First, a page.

SANTA ANA, California – A federal jury has returned four guilty verdicts against the final defendant charged in a racketeering scheme that paid over $250,000 to a clerk in the Orange County Superior Court in exchange for him resolving hundreds of criminal cases and traffic violations without the knowledge of judges or prosecutors.
Javed Asefi, also known as “Joey,” 44, of Ladera Ranch, was found guilty late yesterday afternoon of conspiring to violate the federal Racketeer Influenced and Corrupt Organizations (RICO) Act and paying bribes. At the conclusion of a six-day trial, Asefi was also convicted of lying on a citizenship application and violating the terms of his pretrial release by sending an associate to find out if a co-defendant was cooperating against him.
The evidence presented at trial showed that Asefi participated in the scheme by providing information on 15 traffic infractions and at least one driving-under-the influence case to a middleman, who provided the data to a Superior Court clerk. With Asefi’s assistance, 11 people saw the dismissal of their traffic tickets.
The clerk at the center of the bribery scheme changed court records to falsely show that the cases had been dismissed or, in the case of the DUI charges, had been “pleaded down” to lesser charges. Asefi and others who benefited from the official actions paid bribes to the clerk through middlemen.
“At least one of the bribes collected and paid by [Asefi] was in the amount of $5,000 to $6,000 and was in exchange for pleading down a driving under the influence charge to a ‘wet-reckless’ charge,” according to court documents.
Asefi is scheduled to be sentenced by United States District Judge Josephine L. Staton on December 8. At sentencing, Asefi will face a statutory maximum sentence of 45 years in federal prison.
The former Superior Court clerk – Jose Lopez Jr., 37, of Anaheim – pleaded guilty in March to a RICO conspiracy charge. The bribes paid to Lopez’s middlemen were as high as $8,000 to “fix” cases.
When he pleaded guilty, Lopez admitted the he “improperly resolved approximately 1,034 cases, including 69 misdemeanor driving under the influence cases, 160 other misdemeanor cases and 805 traffic-related infraction cases.”
Over the course of more than five years, Lopez “resolved” cases by entering information into the court’s computers to make it appear that a defendant had pleaded guilty, paid required fees or had performed community service. In some cases, Lopez fraudulently created records that made it appear drunk driving charges had been dismissed or defendants had served mandatory jail time.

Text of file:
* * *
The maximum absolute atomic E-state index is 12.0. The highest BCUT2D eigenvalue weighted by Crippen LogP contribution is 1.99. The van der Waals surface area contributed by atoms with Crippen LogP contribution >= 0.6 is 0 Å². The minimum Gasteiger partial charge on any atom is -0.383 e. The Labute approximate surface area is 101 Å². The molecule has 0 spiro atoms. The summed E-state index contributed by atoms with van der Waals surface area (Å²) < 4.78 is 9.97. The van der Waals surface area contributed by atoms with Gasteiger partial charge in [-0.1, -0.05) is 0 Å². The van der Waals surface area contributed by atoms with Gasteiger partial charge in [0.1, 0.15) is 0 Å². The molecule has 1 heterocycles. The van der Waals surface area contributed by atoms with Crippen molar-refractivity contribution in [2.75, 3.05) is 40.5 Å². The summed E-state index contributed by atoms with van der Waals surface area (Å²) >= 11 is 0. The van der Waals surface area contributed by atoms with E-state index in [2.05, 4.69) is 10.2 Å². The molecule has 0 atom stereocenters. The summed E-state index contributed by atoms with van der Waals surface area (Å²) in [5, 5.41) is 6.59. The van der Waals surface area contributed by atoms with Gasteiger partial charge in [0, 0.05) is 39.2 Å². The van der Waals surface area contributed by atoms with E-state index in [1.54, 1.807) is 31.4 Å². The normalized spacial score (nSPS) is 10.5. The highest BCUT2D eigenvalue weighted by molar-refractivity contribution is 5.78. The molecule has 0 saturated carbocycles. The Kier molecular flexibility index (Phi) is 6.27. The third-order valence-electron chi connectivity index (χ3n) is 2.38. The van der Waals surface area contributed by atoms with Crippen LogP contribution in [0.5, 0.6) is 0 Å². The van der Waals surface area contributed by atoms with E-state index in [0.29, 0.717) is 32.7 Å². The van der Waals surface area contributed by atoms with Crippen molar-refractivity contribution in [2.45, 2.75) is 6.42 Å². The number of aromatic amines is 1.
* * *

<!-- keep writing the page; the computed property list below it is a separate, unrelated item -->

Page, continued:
In addition to taking more than $250,000 in bribes and falsifying court records, Lopez forged the signature of a prosecutor with the Orange County District Attorney’s Office.
The conspiracy ended in the spring of 2015 when the court learned about the misconduct and took steps to correct the cases that Lopez tampered with.
Lopez is scheduled to be sentenced by Judge Staton on September 22, at which time he will face a statutory maximum sentence of 20 years in federal prison.
Yesterday’s guilty verdicts against Asefi came exactly one year after the unsealing of a 38-count indictment that outlined the bribery scheme. With Asefi’s conviction, all 12 defendants who participated in the racketeering scheme have been found guilty. Three other people who funneled bribes to Lopez pleaded guilty prior to the indictment.
Five of the defendants have been sentenced and have received terms of imprisonment of up to two years in federal prison.
This case was investigated by special agents with the Federal Bureau of Investigation and IRS Criminal Investigation.
U.S. Citizenship and Immigration Services, the Orange County Superior Court, Irvine Police Department, Homeland Security Investigations, and the Orange County District Attorney’s Office provided assistance during the investigation.
The case is being prosecuted by Assistant United States Attorneys Vib Mittal and Bradley E. Marrett of the Santa Ana Branch Office.